The only characteristic in the commercial advertisement that is not common to many female performers or celebrities is the imitation of the "Wheel of Fortune" set. This set is the only thing which might possibly lead a viewer to think of Vanna White. The Wheel of Fortune set, however, is not an attribute of Vanna White's identity. It is an identifying characteristic of a television game show, a prop with which Vanna White interacts in her role as the current hostess. To say that Vanna White may bring an action when another blond female performer or robot appears on such a set as a hostess will, I am sure, be a surprise to the owners of the show. Cf. Baltimore Orioles, Inc. v. Major League Baseball Players Ass'n, 805 F.2d 663 (7th Cir.1986) (right to publicity in videotaped performances preempted by copyright of owner of telecast).

The record shows that Samsung recognized the market value of Vanna White's identity. No doubt the advertisement would have been more effective if Vanna White had appeared in it. But the fact that Samsung recognized Vanna White's value as a celebrity does not necessarily mean that it appropriated her identity. The record shows that Samsung dressed a robot in a costume usually worn by television game-show hostesses, including Vanna White. A blond wig, and glamorous clothing are not characteristics unique to the current hostess of Wheel of Fortune. This evidence does not support the majority's determination that the advertisement was meant to depict Vanna White. The advertisement was intended to depict a robot, playing the role Vanna White currently plays on the Wheel of Fortune. I quite agree that anyone seeing the commercial advertisement would be reminded of Vanna White. Any performance by another female celebrity as a game-show hostess, however, will also remind the viewer of Vanna White because Vanna White's celebrity is so closely associated with the role. But the fact that an actor or actress became famous for playing a particular role has, until now, never been sufficient to give the performer a proprietary interest in it. I cannot agree with the majority that the California courts, which have consistently taken a narrow view of the right to publicity, would extend law to these unique facts.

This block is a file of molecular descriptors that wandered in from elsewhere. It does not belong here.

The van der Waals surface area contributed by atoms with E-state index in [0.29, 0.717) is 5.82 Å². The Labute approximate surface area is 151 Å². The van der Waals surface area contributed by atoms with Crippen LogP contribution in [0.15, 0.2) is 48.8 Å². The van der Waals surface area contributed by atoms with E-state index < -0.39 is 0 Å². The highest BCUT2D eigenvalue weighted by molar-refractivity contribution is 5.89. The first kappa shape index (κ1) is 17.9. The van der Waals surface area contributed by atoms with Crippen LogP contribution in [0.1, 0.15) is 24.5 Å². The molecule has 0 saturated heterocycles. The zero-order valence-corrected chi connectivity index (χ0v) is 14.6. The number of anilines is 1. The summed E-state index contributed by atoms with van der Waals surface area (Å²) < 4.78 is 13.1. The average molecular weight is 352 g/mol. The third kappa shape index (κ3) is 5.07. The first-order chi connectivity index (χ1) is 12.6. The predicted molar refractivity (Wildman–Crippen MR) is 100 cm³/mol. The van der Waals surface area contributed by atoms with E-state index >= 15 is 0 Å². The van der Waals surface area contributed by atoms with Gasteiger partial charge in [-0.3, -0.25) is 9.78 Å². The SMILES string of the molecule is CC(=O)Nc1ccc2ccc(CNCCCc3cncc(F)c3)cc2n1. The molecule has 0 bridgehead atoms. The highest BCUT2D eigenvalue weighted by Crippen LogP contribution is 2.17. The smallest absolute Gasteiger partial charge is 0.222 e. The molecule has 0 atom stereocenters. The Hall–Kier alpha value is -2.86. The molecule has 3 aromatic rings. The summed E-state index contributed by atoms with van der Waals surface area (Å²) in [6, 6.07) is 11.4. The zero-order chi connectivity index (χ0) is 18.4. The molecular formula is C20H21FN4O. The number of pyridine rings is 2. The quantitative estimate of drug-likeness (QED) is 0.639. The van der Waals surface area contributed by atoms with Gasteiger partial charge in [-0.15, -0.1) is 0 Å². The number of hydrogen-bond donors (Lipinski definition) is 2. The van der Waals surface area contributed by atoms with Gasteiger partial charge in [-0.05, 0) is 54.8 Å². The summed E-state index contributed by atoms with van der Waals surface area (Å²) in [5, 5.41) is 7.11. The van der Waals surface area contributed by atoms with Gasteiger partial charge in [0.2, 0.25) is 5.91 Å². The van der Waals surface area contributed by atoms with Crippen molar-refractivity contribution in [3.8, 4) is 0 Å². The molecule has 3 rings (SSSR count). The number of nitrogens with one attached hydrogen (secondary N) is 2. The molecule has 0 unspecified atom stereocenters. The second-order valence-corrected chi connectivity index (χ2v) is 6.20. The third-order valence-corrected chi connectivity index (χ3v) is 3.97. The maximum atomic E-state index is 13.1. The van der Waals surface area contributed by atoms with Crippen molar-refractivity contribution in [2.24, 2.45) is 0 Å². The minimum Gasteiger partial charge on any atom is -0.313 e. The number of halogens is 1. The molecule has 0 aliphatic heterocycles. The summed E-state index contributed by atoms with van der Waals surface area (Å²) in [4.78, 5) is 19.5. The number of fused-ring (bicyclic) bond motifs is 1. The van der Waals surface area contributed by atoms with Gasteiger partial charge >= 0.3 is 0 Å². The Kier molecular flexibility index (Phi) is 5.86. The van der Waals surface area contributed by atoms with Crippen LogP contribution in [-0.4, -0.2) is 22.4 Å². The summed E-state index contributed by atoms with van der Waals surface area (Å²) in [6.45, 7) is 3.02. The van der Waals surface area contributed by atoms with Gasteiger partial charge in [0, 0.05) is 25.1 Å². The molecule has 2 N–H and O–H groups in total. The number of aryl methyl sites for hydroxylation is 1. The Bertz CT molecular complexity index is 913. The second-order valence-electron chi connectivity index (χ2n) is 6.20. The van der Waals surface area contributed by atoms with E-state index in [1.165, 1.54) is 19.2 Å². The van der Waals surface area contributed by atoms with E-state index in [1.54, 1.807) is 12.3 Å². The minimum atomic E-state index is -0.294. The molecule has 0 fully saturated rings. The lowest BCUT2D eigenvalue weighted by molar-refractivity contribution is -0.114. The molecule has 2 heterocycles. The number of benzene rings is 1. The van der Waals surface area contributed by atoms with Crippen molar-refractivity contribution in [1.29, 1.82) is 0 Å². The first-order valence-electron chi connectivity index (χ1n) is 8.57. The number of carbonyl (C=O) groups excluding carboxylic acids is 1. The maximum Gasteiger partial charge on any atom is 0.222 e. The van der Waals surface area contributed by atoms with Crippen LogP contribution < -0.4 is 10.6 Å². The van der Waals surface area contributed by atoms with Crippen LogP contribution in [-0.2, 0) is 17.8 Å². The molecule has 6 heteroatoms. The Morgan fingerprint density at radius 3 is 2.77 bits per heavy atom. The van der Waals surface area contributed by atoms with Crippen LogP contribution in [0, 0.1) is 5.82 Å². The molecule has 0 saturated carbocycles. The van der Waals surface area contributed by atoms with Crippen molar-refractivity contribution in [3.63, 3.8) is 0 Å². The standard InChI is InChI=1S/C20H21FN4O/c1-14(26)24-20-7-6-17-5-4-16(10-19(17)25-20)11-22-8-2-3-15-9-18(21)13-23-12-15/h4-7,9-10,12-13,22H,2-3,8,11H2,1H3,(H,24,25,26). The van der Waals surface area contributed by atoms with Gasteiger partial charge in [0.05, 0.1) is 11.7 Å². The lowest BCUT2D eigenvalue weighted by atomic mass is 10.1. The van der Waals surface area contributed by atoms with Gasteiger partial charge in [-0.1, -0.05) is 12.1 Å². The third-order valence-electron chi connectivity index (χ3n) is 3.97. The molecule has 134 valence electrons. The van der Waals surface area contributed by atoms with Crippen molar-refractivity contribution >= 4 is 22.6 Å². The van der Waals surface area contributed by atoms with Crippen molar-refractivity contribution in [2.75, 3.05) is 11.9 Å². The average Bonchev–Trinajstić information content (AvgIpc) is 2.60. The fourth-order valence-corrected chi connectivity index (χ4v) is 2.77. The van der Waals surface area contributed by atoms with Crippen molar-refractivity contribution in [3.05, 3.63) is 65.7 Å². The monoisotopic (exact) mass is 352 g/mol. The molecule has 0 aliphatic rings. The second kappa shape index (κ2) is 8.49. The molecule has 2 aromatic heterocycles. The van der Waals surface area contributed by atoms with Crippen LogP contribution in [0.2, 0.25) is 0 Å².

While I'm sympathetic to the plight of college athletes, I think that this case with EA makes for a bad precedent.

Comment Re:Intentions (Score 1) 229

Or, more likely, the next logical step we're likely to see within a decade... big-budget Hollywood movies that film the same movie with two different sets of actors... one English-speaking, one Chinese. Same plot, same (translated) dialogue, same sets, same director, same film crews, same CGI... just different slabs of talking meat, filmed scene by scene, one after the other. Maybe even add an ethnically-Indian third cast if it's likely to make the difference between a big movie and an insane blockbuster mega-hit in India. 20-50% higher production cost, double the profits or more. Right now, I can *guarantee* that there's a bilingual Chinese & English-speaking film major who's going to school somewhere in America or China & already has the business plan mapped out.

Well, it wouldn't be a new thing. This is how Hollywood used to film movies way way back in the day. It had been easy, of course, in the silent era; just have different title cards. In the early talkie era, some movies would be filmed with the same actors reading a transliteration off of cue cards -- Laurel and Hardy are well known for this -- while some other movies would be filmed with foreign language casts on the same sets -- the Spanish language version of Dracula is probably the most famous example.

I guess it was deemed to be impractical by the mid to late 30s to work this way; cheaper to just redub the movie and not worry much about the lip sync.

Comment Re:Intentions (Score 1) 229

And copying in the 18th century was an involved process. It wasn't something easily done.

Pirates have never enjoyed a technological advantage over legitimate publishers. There is no technology that pirates can use which publishers can't (though some may be stubborn or stupid enough that they won't), and publishers also have the advantage of generally being able to work openly, while pirates often (though not always) have to be more surreptitious or at the very least lack some of the advantages of legitimate publishers like early access to the MS and the imprimatur of the author for marketing.

And in fact 18th century printing was much easier than pre 15th century hand-copying, if you wanted more than one new copy.

Before then making a copy probably took longer than actually writing the book in the first place.

That literally makes no sense.

Not to mention that the literacy rate was ridiculous low

Yes; better literacy rates, improved artificial lighting, improved paper and ink making, better printing processes, greater leisure time, etc. are all factors other than copyright that have aided authors.